Holocaust

In May 1940, there were around 140,000 Jews living in the Netherlands. As the year wore on, increasingly severe anti-Jewish regulations were imposed by the German regime. Eventually, over 100,000 Jewish men, women and children were transported to concentration camps such as Auschwitz and Sobibor and murdered.

Deportations

Razzia op joden op het Jonas Daniël Meyerplein. Amsterdam, 1941

Razzia op joden op het Jonas Daniël Meyerplein. Amsterdam, 1941

Concentration camp jacket worn by Isabel Wachenheimer. Germany?, 1938-1945. Isabel Wachenheimer (1928-2010), a German Jew, was deported from Amsterdam to Westerbork camp. From there she was sent to Theresienstadt, and then to Auschwitz. On 5 May 1945, she was liberated in the adjacent camp, Mauthausen.

Concentration camp jacket worn by Isabel Wachenheimer. Germany?, 1938-1945. Isabel Wachenheimer (1928-2010), a German Jew, was deported from Amsterdam to Westerbork camp. From there she was sent to Theresienstadt, and then to Auschwitz. On 5 May 1945, she was liberated in the adjacent camp, Mauthausen.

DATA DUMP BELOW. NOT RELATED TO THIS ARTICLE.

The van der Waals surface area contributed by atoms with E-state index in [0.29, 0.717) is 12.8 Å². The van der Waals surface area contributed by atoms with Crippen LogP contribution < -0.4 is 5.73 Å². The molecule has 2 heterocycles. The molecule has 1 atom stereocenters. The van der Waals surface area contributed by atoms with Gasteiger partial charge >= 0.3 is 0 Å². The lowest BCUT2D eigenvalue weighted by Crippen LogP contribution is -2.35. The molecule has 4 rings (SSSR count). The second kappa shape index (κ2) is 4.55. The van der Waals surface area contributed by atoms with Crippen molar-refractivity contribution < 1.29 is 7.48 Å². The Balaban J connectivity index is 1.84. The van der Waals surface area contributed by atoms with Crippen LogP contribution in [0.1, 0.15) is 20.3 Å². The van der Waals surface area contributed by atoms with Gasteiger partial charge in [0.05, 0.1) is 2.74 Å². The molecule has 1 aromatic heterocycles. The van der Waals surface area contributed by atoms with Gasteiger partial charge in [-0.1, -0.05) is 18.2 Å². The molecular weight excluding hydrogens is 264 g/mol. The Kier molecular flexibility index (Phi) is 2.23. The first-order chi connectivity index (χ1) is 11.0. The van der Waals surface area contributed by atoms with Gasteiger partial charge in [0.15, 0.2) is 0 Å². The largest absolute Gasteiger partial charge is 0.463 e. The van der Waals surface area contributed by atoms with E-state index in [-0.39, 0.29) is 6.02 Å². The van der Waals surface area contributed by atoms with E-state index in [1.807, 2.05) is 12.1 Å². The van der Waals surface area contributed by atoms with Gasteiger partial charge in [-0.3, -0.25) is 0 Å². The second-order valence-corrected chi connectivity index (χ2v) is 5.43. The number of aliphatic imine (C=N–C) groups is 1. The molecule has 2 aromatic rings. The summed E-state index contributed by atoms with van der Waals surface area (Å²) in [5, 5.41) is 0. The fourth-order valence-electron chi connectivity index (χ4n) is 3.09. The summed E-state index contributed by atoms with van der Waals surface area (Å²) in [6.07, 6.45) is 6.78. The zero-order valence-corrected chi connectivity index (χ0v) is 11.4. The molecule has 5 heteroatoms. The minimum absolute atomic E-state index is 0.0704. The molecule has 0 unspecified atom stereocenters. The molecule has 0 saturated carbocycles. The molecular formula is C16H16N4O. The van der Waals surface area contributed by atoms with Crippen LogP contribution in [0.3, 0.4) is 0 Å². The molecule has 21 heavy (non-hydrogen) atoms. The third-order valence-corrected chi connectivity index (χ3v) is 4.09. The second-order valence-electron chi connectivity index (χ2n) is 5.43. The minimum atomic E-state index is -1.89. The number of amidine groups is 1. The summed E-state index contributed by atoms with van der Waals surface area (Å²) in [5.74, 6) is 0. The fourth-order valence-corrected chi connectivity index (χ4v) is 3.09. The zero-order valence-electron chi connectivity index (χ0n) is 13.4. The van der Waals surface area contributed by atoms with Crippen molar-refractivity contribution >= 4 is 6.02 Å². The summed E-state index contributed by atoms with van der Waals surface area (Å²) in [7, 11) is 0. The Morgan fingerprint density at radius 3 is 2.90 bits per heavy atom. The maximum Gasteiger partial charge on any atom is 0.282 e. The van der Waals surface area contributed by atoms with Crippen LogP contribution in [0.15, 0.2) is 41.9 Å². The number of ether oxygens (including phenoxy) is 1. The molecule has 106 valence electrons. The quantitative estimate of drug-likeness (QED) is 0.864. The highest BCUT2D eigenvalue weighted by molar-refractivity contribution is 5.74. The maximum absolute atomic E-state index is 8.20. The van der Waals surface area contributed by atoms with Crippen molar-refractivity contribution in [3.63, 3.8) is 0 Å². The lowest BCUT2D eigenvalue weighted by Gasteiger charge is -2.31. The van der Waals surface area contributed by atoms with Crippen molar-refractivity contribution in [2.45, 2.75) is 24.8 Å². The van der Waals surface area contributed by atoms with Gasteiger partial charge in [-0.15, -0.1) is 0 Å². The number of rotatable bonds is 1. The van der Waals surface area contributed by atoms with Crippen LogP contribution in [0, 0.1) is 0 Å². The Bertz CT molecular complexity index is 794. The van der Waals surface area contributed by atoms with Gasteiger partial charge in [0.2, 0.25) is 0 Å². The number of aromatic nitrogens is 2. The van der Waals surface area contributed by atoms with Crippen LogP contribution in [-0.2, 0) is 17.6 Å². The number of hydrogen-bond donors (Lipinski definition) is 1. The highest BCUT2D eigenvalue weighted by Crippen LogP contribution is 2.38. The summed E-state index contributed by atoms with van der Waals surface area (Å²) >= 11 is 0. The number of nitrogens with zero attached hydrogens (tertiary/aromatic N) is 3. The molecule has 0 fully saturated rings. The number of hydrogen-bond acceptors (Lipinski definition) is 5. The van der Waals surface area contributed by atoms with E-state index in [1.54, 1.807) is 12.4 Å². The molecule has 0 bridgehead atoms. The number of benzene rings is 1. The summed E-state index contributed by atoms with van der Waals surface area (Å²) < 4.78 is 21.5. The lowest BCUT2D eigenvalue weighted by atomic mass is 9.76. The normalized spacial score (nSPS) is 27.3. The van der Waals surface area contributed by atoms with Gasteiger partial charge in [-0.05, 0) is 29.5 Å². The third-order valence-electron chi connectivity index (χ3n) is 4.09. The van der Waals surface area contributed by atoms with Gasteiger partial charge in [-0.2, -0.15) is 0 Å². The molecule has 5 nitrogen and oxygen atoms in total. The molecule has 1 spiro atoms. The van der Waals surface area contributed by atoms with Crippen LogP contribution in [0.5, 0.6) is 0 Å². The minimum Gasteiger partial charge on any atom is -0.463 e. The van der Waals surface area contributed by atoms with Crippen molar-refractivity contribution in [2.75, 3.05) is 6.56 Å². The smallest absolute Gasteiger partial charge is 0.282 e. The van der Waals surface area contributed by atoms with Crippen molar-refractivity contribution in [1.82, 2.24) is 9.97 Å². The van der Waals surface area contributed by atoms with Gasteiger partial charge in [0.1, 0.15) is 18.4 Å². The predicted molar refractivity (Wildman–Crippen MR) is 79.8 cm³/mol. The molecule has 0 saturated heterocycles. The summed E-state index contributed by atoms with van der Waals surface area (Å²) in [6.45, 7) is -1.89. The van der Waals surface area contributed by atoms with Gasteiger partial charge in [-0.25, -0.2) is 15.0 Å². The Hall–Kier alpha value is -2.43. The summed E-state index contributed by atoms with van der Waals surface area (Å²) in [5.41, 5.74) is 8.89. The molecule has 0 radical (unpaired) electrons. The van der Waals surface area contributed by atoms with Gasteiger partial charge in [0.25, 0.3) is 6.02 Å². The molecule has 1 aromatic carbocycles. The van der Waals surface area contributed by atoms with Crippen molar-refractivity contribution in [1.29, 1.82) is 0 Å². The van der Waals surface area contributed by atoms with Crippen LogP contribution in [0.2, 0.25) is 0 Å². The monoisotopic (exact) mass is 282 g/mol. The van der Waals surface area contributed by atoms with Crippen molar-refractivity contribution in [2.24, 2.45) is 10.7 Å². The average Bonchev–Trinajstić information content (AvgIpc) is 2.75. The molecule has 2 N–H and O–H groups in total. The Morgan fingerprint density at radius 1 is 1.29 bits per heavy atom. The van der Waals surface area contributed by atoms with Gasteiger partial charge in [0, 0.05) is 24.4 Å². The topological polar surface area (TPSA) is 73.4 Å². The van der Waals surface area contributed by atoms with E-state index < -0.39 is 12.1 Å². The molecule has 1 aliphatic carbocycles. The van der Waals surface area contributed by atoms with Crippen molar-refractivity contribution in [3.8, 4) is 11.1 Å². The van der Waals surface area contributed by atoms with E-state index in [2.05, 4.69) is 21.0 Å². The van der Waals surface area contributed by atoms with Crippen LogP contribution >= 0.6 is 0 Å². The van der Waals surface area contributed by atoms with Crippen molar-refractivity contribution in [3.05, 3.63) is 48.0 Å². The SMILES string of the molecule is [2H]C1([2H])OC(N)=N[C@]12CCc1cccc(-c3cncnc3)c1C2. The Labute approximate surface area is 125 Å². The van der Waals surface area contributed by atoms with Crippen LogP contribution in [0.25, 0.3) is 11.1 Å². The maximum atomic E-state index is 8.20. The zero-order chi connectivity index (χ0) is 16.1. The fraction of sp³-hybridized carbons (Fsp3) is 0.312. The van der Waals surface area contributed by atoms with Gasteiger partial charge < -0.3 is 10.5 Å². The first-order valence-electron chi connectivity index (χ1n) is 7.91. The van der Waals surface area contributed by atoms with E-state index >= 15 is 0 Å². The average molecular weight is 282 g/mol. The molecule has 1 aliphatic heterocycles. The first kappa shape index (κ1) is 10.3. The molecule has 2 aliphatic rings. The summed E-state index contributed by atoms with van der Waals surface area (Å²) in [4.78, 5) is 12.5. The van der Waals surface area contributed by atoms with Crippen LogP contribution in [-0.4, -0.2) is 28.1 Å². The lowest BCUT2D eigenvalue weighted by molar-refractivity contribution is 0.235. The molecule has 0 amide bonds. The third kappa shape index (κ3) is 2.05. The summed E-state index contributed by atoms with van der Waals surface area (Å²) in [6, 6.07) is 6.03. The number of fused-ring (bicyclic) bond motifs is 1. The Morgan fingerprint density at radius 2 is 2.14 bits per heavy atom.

Isolation, deportation, murder. That was the fate that awaited most of the Jewish population under the German occupation. Signs that read ‘Jews Prohibited’ appeared at entrances to cafés, theatres, parks and other public places. Jews were dismissed from government jobs and their children were sent home from school. From May 1942, all Jews were required to wear a yellow six-pointed star on their outer garment. In the summer of that year, the deportations began. Those who could find nowhere to hide did not stand a change. Through to September 1944, around 107,000 Jews were transported by train via Westerbork camp to concentration camps in Eastern Europe. Few survived the camps.